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Office of Budget, Planning, and Integration
The Budget Process
Development of the President's Budget Proposal
- The Department of the Interior and Office of Management and Budget (OMB) provide guidance on Secretarial and Presidential priorities.
- The USGS interacts with stakeholdersthrough lectures and conferences and customer listening sessions
May – June
- Preparation of the "Budget Request" to Department
July – August
- The USGS presents the budget to the Secretary
- Secretary's decision
- Preparation and finalization of the "Budget Estimates" for OMB
- OMB Hearing
- Decisions made by
- the OMB Examiner for the USGS and OMB Branch Chief for Interior
- top management, including OMB Director
- "Passback" (The OMB sends its proposed budget amendments back to the Department and USGS)
- The USGS makes its appeals through the Department
December – January
- Final decisions by the OMB and Department
- Finishing touches on the "Greenbook," which is due to Congress on the first Monday in February
- Rollout of President's Budget Proposal ("Greenbook" sent to Congress)
Development of an Appropriations Law
February – September (in a normal budget cycle)
- President's Budget Proposal
- Congressional Hearings
- Congressional Markup
- Passage of Appropriations Law or Continuing Resolution
- Supplemental Appropriations
House and Senate appropriations subcommittees hold hearings to allow the agencies to describe and defend their budget proposals.
- The USGS budget is handled by the Interior, Environment, and Related Agencies Appropriations Subcommittee.
- The USGS Director may be invited to testify on the USGS budget.
- All testimony must comport with Administration policy.
Congressional Questions for the Record
- After the hearings, the subcommittees submit questions about the budget.
- The USGS prepares answers that must be cleared by the Department and the OMB.
- The Hearing Record includes written and oral testimony as well as questions and answers.
- In addition to our budget request, the appropriations subcommittees consider requests from other sources with divergent interests, including lobby groups and other members of Congress.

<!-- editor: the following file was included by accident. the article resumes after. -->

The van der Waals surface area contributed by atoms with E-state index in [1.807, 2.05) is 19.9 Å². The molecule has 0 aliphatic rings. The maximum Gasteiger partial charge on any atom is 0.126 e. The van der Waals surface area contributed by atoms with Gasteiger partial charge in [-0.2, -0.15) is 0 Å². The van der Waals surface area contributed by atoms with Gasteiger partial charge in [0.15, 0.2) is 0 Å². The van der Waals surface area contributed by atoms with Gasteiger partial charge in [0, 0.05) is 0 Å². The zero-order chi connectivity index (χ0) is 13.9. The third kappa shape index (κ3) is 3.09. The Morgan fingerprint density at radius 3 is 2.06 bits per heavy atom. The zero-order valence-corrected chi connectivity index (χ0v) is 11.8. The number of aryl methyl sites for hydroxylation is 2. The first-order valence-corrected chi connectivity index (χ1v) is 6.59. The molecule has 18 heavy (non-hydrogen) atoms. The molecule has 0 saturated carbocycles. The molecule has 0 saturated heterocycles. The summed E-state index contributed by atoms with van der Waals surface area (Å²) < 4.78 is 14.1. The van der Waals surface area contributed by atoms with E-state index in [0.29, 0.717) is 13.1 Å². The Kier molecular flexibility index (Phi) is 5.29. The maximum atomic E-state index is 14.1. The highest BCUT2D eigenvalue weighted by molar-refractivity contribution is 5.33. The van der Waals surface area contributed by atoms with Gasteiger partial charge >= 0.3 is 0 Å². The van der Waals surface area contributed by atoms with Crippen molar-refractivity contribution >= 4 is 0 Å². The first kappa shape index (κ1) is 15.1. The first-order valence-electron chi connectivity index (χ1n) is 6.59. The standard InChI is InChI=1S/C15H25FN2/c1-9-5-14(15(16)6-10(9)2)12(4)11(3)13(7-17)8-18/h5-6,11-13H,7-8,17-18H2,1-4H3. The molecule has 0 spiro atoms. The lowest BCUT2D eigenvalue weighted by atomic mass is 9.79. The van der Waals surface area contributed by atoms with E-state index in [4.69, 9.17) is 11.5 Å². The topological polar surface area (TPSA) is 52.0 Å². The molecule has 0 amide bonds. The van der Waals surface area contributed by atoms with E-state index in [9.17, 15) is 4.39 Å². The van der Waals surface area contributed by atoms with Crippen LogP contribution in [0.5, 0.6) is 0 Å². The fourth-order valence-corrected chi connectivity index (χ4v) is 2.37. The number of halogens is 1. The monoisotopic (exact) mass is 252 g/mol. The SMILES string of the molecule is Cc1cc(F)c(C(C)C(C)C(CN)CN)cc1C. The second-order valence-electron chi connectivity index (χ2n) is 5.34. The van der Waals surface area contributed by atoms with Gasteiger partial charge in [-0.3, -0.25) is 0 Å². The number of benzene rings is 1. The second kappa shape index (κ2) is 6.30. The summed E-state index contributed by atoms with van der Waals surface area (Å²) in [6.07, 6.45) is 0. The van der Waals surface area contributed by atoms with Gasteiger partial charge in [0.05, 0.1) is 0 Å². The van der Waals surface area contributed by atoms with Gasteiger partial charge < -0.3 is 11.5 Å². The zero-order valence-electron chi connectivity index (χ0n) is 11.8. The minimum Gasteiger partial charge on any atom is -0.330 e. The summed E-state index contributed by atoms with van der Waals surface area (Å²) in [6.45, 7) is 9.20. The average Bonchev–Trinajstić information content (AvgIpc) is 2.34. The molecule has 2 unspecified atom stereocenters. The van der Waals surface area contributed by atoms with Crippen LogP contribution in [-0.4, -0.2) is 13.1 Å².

- "Markup" is the process by which congressional committees and subcommittees debate, amend, and rewrite proposed legislation
- The prior year's bill language is physically "marked up" according to current congressional priorities.
- Differences between the House and Senate bills are settled in "Conference."
- When the Conference Agreement has been approved by the full House and full Senate, the Appropriations Bill has passed Congress.
- Once the Appropriations Bill has been passed, it is sent to the White House.
- The President has 10 days to sign the bill into law or veto it.
What happens if an appropriations bill does not become law before October 1 (the beginning of the fiscal year)?
- A continuing resolution allows government to continue operating with certain limitations (such as a timeframe and spending rate).
- Congress passes a continuing resolution for a specified period of time, the continuing resolution bill goes to the President for signature.
- No new projects are started while a continuing resolution is in effect.
- Without an appropriation or a continuing resolution, agencies would have to shut down.
- Supplemental appropriations may be passed at any point in the year to make funds available immediately.
- These are usually associated with one or more emergencies that require additional funding.
- For the USGS, these typically fund the repair or replacement of damaged equipment or facilities related to natural disasters.
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